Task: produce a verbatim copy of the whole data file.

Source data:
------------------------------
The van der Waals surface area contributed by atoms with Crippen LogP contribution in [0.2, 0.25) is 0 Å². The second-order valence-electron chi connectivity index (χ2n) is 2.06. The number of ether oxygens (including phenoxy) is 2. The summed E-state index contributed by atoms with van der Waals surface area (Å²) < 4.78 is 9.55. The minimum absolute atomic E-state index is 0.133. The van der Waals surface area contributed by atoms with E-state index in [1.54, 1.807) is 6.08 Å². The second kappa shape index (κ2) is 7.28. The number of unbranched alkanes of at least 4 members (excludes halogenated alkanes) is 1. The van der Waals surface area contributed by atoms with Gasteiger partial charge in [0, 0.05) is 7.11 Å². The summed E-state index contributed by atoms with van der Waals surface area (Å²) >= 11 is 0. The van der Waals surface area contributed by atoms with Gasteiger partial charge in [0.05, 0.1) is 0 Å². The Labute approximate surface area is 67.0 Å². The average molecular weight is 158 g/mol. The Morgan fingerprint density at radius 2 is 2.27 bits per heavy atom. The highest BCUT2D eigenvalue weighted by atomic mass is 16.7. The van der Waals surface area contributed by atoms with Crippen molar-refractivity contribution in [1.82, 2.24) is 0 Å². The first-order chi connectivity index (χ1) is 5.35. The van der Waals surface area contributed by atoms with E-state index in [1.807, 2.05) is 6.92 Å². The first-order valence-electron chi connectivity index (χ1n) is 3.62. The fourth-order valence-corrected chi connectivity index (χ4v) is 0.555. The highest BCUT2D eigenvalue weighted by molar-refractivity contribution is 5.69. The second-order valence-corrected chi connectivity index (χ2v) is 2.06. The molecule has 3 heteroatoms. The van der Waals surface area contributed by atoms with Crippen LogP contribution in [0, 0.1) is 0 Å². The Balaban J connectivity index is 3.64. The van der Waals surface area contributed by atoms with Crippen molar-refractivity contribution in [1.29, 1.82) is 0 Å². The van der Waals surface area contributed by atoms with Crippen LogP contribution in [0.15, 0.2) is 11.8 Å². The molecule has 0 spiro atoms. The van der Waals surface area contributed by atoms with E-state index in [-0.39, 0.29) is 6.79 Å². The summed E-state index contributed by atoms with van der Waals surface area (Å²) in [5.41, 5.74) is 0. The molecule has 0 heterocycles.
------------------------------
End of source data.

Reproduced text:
The van der Waals surface area contributed by atoms with Crippen LogP contribution in [0.2, 0.25) is 0 Å². The second-order valence-electron chi connectivity index (χ2n) is 2.06. The number of ether oxygens (including phenoxy) is 2. The summed E-state index contributed by atoms with van der Waals surface area (Å²) < 4.78 is 9.55. The minimum absolute atomic E-state index is 0.133. The van der Waals surface area contributed by atoms with E-state index in [1.54, 1.807) is 6.08 Å². The second kappa shape index (κ2) is 7.28. The number of unbranched alkanes of at least 4 members (excludes halogenated alkanes) is 1. The van der Waals surface area contributed by atoms with Gasteiger partial charge in [0, 0.05) is 7.11 Å². The summed E-state index contributed by atoms with van der Waals surface area (Å²) >= 11 is 0. The van der Waals surface area contributed by atoms with Gasteiger partial charge in [0.05, 0.1) is 0 Å². The Labute approximate surface area is 67.0 Å². The average molecular weight is 158 g/mol. The Morgan fingerprint density at radius 2 is 2.27 bits per heavy atom. The highest BCUT2D eigenvalue weighted by atomic mass is 16.7. The van der Waals surface area contributed by atoms with Crippen molar-refractivity contribution in [1.82, 2.24) is 0 Å². The first-order chi connectivity index (χ1) is 5.35. The van der Waals surface area contributed by atoms with E-state index in [1.807, 2.05) is 6.92 Å². The first-order valence-electron chi connectivity index (χ1n) is 3.62. The fourth-order valence-corrected chi connectivity index (χ4v) is 0.555. The highest BCUT2D eigenvalue weighted by molar-refractivity contribution is 5.69. The second-order valence-corrected chi connectivity index (χ2v) is 2.06. The molecule has 3 heteroatoms. The van der Waals surface area contributed by atoms with Crippen LogP contribution in [0, 0.1) is 0 Å². The Balaban J connectivity index is 3.64. The van der Waals surface area contributed by atoms with Crippen molar-refractivity contribution in [1.29, 1.82) is 0 Å². The van der Waals surface area contributed by atoms with Crippen LogP contribution in [0.15, 0.2) is 11.8 Å². The molecule has 0 spiro atoms. The van der Waals surface area contributed by atoms with E-state index in [-0.39, 0.29) is 6.79 Å². The summed E-state index contributed by atoms with van der Waals surface area (Å²) in [5.41, 5.74) is 0. The molecule has 0 heterocycles.